According to various research done over the years, not participating in exercise has quite a lot of deleterious effects while exercising has quite the array of perks. A new study reveals an extra perk. Recent research supported by three institutions suggests that exercising during old age improves longevity.
This study was carried out on an epigenetic level. The claims hold that specific molecules that interact with genes are responsible for this longevity if the organism exercises at an old age. However, these molecules do not guarantee healthy living for those “long-living organisms.”
This research was carried out by seven professional researchers from three different institutions. These researchers explained their research process in the journal Aging Cell, “Late-life exercise mitigates skeletal muscle epigenetic aging,”
According to their writings, this experiment was carried out on an average 24-month lifespan of mice. Like humans, the capacity of older mice is lower than that of younger mice. A group of old mice aged 22 months was put to run on a weighted exercising wheel, while the other group was not disturbed. These exercising mice were allowed to exercise for the remaining two months of their life. After 2 months, the normal living group of mice reached their maximum span and started dropping off. However, the exercising old group of mice lived for an additional eight weeks.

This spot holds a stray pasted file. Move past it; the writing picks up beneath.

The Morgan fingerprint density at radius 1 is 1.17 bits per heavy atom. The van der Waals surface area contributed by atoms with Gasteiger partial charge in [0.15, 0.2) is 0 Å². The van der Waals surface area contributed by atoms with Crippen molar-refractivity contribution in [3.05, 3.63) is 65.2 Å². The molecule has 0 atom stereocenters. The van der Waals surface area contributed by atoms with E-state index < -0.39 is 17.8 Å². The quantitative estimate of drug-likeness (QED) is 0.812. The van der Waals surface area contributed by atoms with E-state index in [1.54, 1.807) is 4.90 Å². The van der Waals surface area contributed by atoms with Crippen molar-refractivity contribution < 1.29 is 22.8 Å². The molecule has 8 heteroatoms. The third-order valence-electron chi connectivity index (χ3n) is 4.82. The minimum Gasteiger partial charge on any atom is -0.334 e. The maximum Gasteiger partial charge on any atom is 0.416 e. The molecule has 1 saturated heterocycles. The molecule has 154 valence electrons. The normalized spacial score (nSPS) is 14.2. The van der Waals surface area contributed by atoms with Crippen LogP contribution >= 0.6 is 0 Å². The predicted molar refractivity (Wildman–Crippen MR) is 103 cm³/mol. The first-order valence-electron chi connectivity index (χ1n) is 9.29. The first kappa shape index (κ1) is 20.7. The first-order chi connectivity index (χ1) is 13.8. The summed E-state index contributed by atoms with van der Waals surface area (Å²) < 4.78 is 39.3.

The researchers pointed out that the lifespan of a mouse is also based on their housing conditions and specific strains on the mice. These factors were controlled during this experiment.
At a closer look at the epigenetic level, the researchers explained that the molecular cause of this result is a process known as DNA methylation. This process occurs where methyl groups attach to the external surfaces of genes to make these genes code specific proteins.
DNA methylation is however a natural process. It is present in young people’s bodies but shows more activity in older people. Some old persons even have hypermethylation. DNA methylation is a biochemical process in which the body saves itself. This process makes it possible to calculate the age of individuals easily.
As much as there is a clear definition between methylation and aging, that of muscle function and methylation is still hazy. Although the researchers in their defense made it clear that this is not the topic of study, this cannot be neglected. If DNA methylation has genetic effects on people, it undoubtedly has phenotypic effects. The major concerns of these phenotypic effects are “what are the consequences?”, “Is it the singular reason foraging or one of the multiple factors?” These answers are still not known.
In clinical terms, exercising in old age is a strategy for increased life span. This holds many promises for several aged people that still desire to be healthy, although consistency is the major factor in attaining good health.
This research was led by Kevin Murach and his co-authors (Camille Brightwell, StankeyJ.Watowich, Yuan When, Christine M. Latham, Cory M. Duncan, Andrea L. Dimet-Wiley, and Christopher S. Fry). More work is still being done on the subject